Review Article - Interventional Cardiology (2012) Volume 4, Issue 1

Percutaneous coronary intervention in patients with prior coronary bypass surgery in 2012

Corresponding Author:
John S Douglas Jr
Green Lane Cardiovascular Service
Auckland City Hospital Park Road
Auckland, New Zealand
Tel: +1 404 727 7040
Fax: +1 404 712 1385
E-mail: [email protected]

Keywords

coronary bypass surgery n drug-eluting stent n embolic protection n hybrid revascularization n percutaneous coronary intervention n saphenous vein graft

Coronary artery bypass graft surgery (CABG), one of the most commonly performed and expensive operations, provides excellent relief from anginal symptoms and prolongs life in patients with the most advanced disease. However, in spite of multiple improvements in coronary risk factor modification, antithrombotic drugs, use of arterial grafts and off-pump techniques, recurrent angina is a common problem following CABG. Poor performance of saphenous vein grafts (SVGs) subjected to arterial pressure and progressive atherosclerosis is the major limitation, but imprecise surgical technique, unbypassed or unbypassable diseased coronary arteries, graft thrombosis and progressive coronary artery atherosclerosis may also contribute. Due to the increased morbidity and mortality and reduced effectiveness of reoperative CABG, nonsurgical approaches are generally favored. The early experience with percutaneous coronary intervention (PCI) in 116 consecutive post-CABG patients at Emory University about 30 years ago was quite favorable with no in-hospital mortality, only three emergency operations, one Q-wave myocardial infarction (MI) and lasting symptom relief in over three-quarters of the patients [1]. This contrasted with the experience in the National Heart, Lung and Blood PTCA Registry, where 8.1% of the first 62 post-CABG patients died in-hospital. In the subsequent 20-year experience at Emory University (Atlanta, GA, USA) with over 34,000 PCIs, a history of prior CABG was not associated with an increased risk of death or Q-wave MI, but was associated with a reduced need for in-hospital CABG [2]. With the maturation of PCI technology and techniques, availability of stents and improved antithrombotic therapy, PCI has become a much more effective option and is clearly the dominant revascularization strategy in the post-CABG patient with recurrent anginal symptoms in 2012. However, selection of PCI or repeat CABG is influenced by a number of factors, with the status of the left anterior descending coronary artery (LAD) and its graft having major impact. Patients with a patent left internal mammary artery (LIMA) to LAD have been shown to have enhanced survival [3]. In a patient with a patent LIMA graft to the LAD, reoperation to bypass non-LAD coronary artery disease offers no additional survival benefit and may jeopardize the LIMA graft. For these reasons PCI is preferred. However, the presence of severe disease of a SVG to LAD, or a SVG supplying a large area of viable myocardium, multiple diseased SVGs, or multivessel coronary disease and moderately impaired left ventricular function, may warrant consideration for reoperation. The characteristics of coronary artery and bypass graft lesions obstructing coronary blood flow and producing myocardial ischemia, and the PCI treatment strategies utilized to relieve these obstructions, are significantly different depending on the length of time that has elapsed since CABG was performed. For this reason, selection for PCI and its performance will be discussed based on the time since surgery.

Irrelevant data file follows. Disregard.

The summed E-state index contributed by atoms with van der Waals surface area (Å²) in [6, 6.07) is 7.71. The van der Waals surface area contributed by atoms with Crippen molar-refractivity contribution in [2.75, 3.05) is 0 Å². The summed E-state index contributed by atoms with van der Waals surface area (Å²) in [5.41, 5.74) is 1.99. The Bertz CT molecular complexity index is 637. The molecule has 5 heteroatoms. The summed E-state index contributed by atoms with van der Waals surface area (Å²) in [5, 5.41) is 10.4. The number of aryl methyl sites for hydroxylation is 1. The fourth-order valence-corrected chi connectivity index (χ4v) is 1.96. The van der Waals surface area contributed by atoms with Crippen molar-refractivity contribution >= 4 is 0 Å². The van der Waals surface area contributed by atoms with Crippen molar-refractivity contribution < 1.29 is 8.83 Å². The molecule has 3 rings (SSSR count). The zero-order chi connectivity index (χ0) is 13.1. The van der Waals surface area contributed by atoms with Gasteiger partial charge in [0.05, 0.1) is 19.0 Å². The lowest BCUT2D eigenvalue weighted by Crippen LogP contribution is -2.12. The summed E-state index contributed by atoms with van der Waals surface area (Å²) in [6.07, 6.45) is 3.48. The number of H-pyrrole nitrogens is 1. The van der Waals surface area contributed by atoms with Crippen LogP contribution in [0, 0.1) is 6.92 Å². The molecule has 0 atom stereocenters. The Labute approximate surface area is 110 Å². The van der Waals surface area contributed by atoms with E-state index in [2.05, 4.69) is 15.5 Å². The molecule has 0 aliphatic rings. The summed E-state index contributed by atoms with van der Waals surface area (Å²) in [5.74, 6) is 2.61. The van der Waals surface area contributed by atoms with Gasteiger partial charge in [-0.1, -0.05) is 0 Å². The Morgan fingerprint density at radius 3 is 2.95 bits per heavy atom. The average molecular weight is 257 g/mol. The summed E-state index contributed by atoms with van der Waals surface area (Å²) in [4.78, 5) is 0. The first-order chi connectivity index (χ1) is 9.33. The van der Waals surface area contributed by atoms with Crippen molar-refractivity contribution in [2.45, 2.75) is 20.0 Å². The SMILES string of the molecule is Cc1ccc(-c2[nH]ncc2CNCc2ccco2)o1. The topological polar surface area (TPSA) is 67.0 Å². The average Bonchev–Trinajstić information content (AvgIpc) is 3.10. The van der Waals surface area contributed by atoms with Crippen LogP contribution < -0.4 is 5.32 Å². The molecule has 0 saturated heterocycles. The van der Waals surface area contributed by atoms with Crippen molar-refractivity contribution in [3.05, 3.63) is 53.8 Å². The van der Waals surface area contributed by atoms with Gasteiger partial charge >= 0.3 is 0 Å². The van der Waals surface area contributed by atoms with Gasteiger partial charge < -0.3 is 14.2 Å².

Early postoperative ischemia